as a brutal civil war engulfed the country. When the Khmer Rouge took power in 1975 and evacuated the city, Phnom Penh became a ghost town, and it was but a shadow of itself when the communists were finally evicted by a Vietnamese invasion in 1978-79.
Over the 1980s, people trickled back to Phnom Penh and the city slowly returned to life
under the control of the Vietnamese. However, it wasn't until the 1990s when UN-sponsored elections took place (accompanied by a slew of aid) that the city really began to develop anew. The new century has seen considerable financial investment from China and South Korea and an onslaught of new construction projects have resulted in many of Phnom Penh's French relics as well as its unique 1950s and 1960s architecture falling to the wrecking ball, only to be replaced by characterless glass and brass affairs. The result is a hodge-podge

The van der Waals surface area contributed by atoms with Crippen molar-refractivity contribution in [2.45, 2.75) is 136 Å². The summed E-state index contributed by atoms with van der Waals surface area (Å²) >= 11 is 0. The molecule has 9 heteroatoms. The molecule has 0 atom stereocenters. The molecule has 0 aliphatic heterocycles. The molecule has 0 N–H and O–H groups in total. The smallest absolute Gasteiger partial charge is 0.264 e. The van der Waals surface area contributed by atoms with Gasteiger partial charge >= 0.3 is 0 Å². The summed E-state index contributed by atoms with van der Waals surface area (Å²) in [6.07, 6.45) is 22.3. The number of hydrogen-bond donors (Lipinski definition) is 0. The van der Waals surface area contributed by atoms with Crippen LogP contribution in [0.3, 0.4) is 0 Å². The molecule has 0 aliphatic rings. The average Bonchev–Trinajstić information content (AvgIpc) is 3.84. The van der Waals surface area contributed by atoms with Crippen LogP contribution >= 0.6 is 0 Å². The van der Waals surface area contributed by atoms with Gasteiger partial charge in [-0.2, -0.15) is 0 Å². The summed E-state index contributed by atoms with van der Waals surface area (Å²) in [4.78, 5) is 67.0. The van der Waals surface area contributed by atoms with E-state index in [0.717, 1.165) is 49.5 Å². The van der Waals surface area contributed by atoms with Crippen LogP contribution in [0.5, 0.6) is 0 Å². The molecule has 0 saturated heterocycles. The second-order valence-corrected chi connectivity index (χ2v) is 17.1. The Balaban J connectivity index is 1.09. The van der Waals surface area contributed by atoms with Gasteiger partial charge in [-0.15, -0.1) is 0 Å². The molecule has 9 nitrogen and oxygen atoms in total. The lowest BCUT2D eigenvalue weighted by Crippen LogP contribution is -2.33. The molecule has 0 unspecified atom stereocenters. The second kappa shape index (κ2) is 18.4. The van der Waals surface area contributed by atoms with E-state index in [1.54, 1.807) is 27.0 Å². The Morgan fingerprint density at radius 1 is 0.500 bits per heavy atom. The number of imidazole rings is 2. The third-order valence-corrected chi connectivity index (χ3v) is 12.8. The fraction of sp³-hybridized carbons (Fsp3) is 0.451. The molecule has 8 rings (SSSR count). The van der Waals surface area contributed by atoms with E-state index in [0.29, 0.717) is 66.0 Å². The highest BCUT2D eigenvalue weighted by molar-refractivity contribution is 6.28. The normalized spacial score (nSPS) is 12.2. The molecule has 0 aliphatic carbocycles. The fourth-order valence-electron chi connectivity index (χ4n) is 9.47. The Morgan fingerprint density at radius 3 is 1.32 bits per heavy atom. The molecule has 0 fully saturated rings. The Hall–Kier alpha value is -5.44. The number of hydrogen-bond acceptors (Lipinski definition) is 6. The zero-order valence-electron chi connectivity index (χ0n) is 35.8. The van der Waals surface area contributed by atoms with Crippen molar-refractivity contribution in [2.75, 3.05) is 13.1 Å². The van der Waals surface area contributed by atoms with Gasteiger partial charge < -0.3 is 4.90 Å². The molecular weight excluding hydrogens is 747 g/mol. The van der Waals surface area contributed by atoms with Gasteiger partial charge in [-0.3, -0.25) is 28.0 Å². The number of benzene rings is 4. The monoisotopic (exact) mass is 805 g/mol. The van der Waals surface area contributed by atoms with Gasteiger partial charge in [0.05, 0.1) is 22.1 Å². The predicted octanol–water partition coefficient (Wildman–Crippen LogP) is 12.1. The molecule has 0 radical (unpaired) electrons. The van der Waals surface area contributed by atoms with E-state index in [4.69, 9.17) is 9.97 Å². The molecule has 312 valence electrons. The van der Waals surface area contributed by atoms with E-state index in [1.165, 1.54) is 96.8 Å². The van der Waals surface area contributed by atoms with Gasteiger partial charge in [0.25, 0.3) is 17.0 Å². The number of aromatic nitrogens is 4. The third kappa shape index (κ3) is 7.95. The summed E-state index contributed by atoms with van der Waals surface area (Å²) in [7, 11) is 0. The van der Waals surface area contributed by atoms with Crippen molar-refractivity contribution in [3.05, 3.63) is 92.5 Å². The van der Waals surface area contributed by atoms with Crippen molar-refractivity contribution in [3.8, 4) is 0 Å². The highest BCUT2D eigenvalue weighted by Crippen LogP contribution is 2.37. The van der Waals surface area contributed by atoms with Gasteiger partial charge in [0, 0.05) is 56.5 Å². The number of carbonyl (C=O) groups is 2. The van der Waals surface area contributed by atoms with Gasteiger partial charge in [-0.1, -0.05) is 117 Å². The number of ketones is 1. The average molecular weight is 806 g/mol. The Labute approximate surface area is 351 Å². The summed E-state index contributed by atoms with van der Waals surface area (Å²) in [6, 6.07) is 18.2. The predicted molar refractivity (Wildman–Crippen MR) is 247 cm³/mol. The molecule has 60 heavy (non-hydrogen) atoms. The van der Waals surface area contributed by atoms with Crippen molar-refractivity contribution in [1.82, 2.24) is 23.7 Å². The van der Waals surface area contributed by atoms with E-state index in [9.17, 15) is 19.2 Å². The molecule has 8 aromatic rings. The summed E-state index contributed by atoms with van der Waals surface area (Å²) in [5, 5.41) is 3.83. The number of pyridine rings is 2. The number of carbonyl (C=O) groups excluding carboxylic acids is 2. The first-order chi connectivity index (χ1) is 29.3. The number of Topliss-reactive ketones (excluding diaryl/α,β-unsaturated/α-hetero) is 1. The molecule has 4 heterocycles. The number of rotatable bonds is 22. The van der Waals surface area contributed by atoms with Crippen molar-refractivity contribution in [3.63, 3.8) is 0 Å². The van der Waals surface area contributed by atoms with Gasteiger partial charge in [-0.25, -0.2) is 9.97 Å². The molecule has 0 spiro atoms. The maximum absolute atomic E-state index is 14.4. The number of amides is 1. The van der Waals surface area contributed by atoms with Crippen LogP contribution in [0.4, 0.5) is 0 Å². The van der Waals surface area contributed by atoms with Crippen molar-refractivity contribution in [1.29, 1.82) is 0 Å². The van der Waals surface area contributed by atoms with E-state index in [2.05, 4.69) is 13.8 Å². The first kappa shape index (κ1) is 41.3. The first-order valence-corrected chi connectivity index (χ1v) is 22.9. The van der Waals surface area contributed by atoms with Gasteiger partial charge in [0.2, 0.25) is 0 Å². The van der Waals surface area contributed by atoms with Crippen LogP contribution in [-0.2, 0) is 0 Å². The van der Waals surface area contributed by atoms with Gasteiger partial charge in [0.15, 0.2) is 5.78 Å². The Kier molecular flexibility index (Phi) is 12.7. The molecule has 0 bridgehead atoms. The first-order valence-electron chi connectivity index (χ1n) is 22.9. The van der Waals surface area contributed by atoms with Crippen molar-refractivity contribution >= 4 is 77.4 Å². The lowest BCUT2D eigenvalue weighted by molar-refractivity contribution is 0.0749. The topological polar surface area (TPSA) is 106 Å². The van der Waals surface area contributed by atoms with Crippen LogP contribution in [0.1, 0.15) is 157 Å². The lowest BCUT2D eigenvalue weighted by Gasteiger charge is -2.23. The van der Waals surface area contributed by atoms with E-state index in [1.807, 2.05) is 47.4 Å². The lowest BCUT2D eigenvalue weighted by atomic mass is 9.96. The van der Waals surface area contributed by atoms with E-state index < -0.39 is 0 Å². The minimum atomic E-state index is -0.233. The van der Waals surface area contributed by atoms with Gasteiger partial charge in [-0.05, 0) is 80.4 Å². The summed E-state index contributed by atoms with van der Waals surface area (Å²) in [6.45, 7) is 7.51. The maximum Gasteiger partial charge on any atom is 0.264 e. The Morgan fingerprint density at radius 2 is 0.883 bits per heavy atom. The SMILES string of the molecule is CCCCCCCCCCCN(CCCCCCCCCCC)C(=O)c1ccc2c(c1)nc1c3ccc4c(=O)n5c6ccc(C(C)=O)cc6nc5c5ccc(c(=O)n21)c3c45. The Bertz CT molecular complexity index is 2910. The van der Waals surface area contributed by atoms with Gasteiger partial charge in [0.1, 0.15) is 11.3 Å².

of stunning French colonial buildings, quirky modernist buildings and concrete egg-carton eyesores.
And as the money has flowed, so have the people. Urban migration continues apace and poverty is endemic
-- a crisis not well addressed by the country's largely dysfunctional government, despite Prime Minister Hun Sen’s continued support by the international aid community.